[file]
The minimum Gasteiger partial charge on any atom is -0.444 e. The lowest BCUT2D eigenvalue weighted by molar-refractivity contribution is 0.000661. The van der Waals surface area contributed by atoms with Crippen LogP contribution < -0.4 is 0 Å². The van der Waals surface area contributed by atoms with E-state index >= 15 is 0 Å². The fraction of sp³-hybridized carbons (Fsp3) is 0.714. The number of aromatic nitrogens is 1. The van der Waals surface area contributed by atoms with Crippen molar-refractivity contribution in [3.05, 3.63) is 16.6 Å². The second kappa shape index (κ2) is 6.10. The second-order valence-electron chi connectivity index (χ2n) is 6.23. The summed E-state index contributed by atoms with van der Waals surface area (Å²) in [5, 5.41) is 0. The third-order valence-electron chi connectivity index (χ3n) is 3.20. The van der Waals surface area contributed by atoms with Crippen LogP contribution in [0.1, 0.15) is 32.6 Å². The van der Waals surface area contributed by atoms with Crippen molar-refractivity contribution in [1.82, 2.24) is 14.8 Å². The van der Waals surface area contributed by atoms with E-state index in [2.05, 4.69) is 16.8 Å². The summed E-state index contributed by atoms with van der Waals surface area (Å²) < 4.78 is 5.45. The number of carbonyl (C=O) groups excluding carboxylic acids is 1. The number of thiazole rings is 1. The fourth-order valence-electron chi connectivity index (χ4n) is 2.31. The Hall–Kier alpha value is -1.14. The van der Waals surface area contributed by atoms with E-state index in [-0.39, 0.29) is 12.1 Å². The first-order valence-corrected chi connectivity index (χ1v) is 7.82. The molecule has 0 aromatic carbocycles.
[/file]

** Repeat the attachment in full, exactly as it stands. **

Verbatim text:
The minimum Gasteiger partial charge on any atom is -0.444 e. The lowest BCUT2D eigenvalue weighted by molar-refractivity contribution is 0.000661. The van der Waals surface area contributed by atoms with Crippen LogP contribution < -0.4 is 0 Å². The van der Waals surface area contributed by atoms with E-state index >= 15 is 0 Å². The fraction of sp³-hybridized carbons (Fsp3) is 0.714. The number of aromatic nitrogens is 1. The van der Waals surface area contributed by atoms with Crippen molar-refractivity contribution in [3.05, 3.63) is 16.6 Å². The second kappa shape index (κ2) is 6.10. The second-order valence-electron chi connectivity index (χ2n) is 6.23. The summed E-state index contributed by atoms with van der Waals surface area (Å²) in [5, 5.41) is 0. The third-order valence-electron chi connectivity index (χ3n) is 3.20. The van der Waals surface area contributed by atoms with Crippen LogP contribution in [0.1, 0.15) is 32.6 Å². The van der Waals surface area contributed by atoms with Crippen molar-refractivity contribution in [1.82, 2.24) is 14.8 Å². The van der Waals surface area contributed by atoms with E-state index in [2.05, 4.69) is 16.8 Å². The summed E-state index contributed by atoms with van der Waals surface area (Å²) < 4.78 is 5.45. The number of carbonyl (C=O) groups excluding carboxylic acids is 1. The number of thiazole rings is 1. The fourth-order valence-electron chi connectivity index (χ4n) is 2.31. The Hall–Kier alpha value is -1.14. The van der Waals surface area contributed by atoms with E-state index in [-0.39, 0.29) is 12.1 Å². The first-order valence-corrected chi connectivity index (χ1v) is 7.82. The molecule has 0 aromatic carbocycles.